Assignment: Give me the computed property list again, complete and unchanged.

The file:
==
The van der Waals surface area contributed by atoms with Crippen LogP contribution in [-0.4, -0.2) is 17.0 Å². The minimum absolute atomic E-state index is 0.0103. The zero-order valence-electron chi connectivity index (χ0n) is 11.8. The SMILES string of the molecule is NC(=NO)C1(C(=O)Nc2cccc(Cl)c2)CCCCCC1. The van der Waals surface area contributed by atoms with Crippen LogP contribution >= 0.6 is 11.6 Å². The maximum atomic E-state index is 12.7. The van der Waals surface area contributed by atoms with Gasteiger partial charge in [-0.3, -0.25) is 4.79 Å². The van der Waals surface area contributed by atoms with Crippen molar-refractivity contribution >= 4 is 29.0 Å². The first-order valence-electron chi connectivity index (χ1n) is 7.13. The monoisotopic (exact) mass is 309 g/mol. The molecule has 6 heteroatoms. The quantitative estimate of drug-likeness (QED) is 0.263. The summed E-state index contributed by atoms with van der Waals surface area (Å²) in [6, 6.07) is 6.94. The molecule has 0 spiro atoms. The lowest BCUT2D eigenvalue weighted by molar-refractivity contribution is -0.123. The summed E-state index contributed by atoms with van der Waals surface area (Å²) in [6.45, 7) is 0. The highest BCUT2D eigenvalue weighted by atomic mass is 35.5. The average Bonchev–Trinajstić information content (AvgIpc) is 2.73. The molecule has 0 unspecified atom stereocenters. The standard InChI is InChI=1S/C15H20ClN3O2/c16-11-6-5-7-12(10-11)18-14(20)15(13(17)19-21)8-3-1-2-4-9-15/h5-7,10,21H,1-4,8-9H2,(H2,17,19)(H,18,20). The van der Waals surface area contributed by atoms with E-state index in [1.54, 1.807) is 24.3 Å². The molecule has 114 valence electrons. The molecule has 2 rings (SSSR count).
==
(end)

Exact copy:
The van der Waals surface area contributed by atoms with Crippen LogP contribution in [-0.4, -0.2) is 17.0 Å². The minimum absolute atomic E-state index is 0.0103. The zero-order valence-electron chi connectivity index (χ0n) is 11.8. The SMILES string of the molecule is NC(=NO)C1(C(=O)Nc2cccc(Cl)c2)CCCCCC1. The van der Waals surface area contributed by atoms with Crippen LogP contribution >= 0.6 is 11.6 Å². The maximum atomic E-state index is 12.7. The van der Waals surface area contributed by atoms with Gasteiger partial charge in [-0.3, -0.25) is 4.79 Å². The van der Waals surface area contributed by atoms with Crippen molar-refractivity contribution >= 4 is 29.0 Å². The first-order valence-electron chi connectivity index (χ1n) is 7.13. The monoisotopic (exact) mass is 309 g/mol. The molecule has 6 heteroatoms. The quantitative estimate of drug-likeness (QED) is 0.263. The summed E-state index contributed by atoms with van der Waals surface area (Å²) in [6, 6.07) is 6.94. The molecule has 0 spiro atoms. The lowest BCUT2D eigenvalue weighted by molar-refractivity contribution is -0.123. The summed E-state index contributed by atoms with van der Waals surface area (Å²) in [6.45, 7) is 0. The highest BCUT2D eigenvalue weighted by atomic mass is 35.5. The average Bonchev–Trinajstić information content (AvgIpc) is 2.73. The molecule has 0 unspecified atom stereocenters. The standard InChI is InChI=1S/C15H20ClN3O2/c16-11-6-5-7-12(10-11)18-14(20)15(13(17)19-21)8-3-1-2-4-9-15/h5-7,10,21H,1-4,8-9H2,(H2,17,19)(H,18,20). The van der Waals surface area contributed by atoms with E-state index in [1.54, 1.807) is 24.3 Å². The molecule has 114 valence electrons. The molecule has 2 rings (SSSR count).